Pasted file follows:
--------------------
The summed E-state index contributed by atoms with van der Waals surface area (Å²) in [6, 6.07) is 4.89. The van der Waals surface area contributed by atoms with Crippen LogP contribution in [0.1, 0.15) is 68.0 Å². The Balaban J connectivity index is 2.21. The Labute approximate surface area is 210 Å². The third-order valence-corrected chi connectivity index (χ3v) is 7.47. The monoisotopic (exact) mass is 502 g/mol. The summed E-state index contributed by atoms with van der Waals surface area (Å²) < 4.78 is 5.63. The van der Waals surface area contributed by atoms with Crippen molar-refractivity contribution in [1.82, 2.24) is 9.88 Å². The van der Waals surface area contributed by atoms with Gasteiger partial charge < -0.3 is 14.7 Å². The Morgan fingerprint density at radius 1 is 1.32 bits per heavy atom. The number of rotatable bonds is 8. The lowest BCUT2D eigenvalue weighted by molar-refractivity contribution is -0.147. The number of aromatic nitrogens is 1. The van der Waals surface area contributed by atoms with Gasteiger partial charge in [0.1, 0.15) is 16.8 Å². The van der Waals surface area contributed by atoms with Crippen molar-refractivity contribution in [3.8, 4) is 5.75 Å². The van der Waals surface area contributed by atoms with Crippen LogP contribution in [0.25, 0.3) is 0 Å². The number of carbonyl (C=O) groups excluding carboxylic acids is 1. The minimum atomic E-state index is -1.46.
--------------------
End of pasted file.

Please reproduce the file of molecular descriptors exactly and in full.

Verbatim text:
The summed E-state index contributed by atoms with van der Waals surface area (Å²) in [6, 6.07) is 4.89. The van der Waals surface area contributed by atoms with Crippen LogP contribution in [0.1, 0.15) is 68.0 Å². The Balaban J connectivity index is 2.21. The Labute approximate surface area is 210 Å². The third-order valence-corrected chi connectivity index (χ3v) is 7.47. The monoisotopic (exact) mass is 502 g/mol. The summed E-state index contributed by atoms with van der Waals surface area (Å²) < 4.78 is 5.63. The van der Waals surface area contributed by atoms with Crippen molar-refractivity contribution in [1.82, 2.24) is 9.88 Å². The van der Waals surface area contributed by atoms with Gasteiger partial charge < -0.3 is 14.7 Å². The Morgan fingerprint density at radius 1 is 1.32 bits per heavy atom. The number of rotatable bonds is 8. The lowest BCUT2D eigenvalue weighted by molar-refractivity contribution is -0.147. The number of aromatic nitrogens is 1. The van der Waals surface area contributed by atoms with Gasteiger partial charge in [0.1, 0.15) is 16.8 Å². The van der Waals surface area contributed by atoms with Crippen molar-refractivity contribution in [3.8, 4) is 5.75 Å². The van der Waals surface area contributed by atoms with Crippen LogP contribution in [0.25, 0.3) is 0 Å². The number of carbonyl (C=O) groups excluding carboxylic acids is 1. The minimum atomic E-state index is -1.46.